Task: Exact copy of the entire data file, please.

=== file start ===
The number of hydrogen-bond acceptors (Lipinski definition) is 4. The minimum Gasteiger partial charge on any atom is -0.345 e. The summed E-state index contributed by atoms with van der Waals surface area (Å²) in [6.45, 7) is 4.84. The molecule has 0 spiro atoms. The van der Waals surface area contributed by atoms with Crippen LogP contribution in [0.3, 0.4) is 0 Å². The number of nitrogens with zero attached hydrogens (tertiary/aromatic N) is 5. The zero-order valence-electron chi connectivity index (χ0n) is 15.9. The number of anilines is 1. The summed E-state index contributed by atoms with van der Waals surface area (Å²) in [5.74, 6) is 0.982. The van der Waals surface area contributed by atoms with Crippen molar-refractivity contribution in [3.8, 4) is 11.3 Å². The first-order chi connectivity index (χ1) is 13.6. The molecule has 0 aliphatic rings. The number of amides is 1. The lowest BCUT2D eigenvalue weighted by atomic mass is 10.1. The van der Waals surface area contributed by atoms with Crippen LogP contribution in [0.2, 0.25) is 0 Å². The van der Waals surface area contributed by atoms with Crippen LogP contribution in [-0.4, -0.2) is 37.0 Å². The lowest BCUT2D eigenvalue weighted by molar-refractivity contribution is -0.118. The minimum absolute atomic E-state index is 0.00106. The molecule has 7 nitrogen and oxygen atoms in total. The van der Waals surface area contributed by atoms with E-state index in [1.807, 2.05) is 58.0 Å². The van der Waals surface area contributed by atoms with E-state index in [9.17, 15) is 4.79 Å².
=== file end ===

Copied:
The number of hydrogen-bond acceptors (Lipinski definition) is 4. The minimum Gasteiger partial charge on any atom is -0.345 e. The summed E-state index contributed by atoms with van der Waals surface area (Å²) in [6.45, 7) is 4.84. The molecule has 0 spiro atoms. The van der Waals surface area contributed by atoms with Crippen LogP contribution in [0.3, 0.4) is 0 Å². The number of nitrogens with zero attached hydrogens (tertiary/aromatic N) is 5. The zero-order valence-electron chi connectivity index (χ0n) is 15.9. The number of anilines is 1. The summed E-state index contributed by atoms with van der Waals surface area (Å²) in [5.74, 6) is 0.982. The van der Waals surface area contributed by atoms with Crippen molar-refractivity contribution in [3.8, 4) is 11.3 Å². The first-order chi connectivity index (χ1) is 13.6. The molecule has 0 aliphatic rings. The number of amides is 1. The lowest BCUT2D eigenvalue weighted by atomic mass is 10.1. The van der Waals surface area contributed by atoms with Crippen LogP contribution in [0.2, 0.25) is 0 Å². The van der Waals surface area contributed by atoms with Crippen LogP contribution in [-0.4, -0.2) is 37.0 Å². The lowest BCUT2D eigenvalue weighted by molar-refractivity contribution is -0.118. The minimum absolute atomic E-state index is 0.00106. The molecule has 7 nitrogen and oxygen atoms in total. The van der Waals surface area contributed by atoms with E-state index in [1.807, 2.05) is 58.0 Å². The van der Waals surface area contributed by atoms with E-state index in [9.17, 15) is 4.79 Å².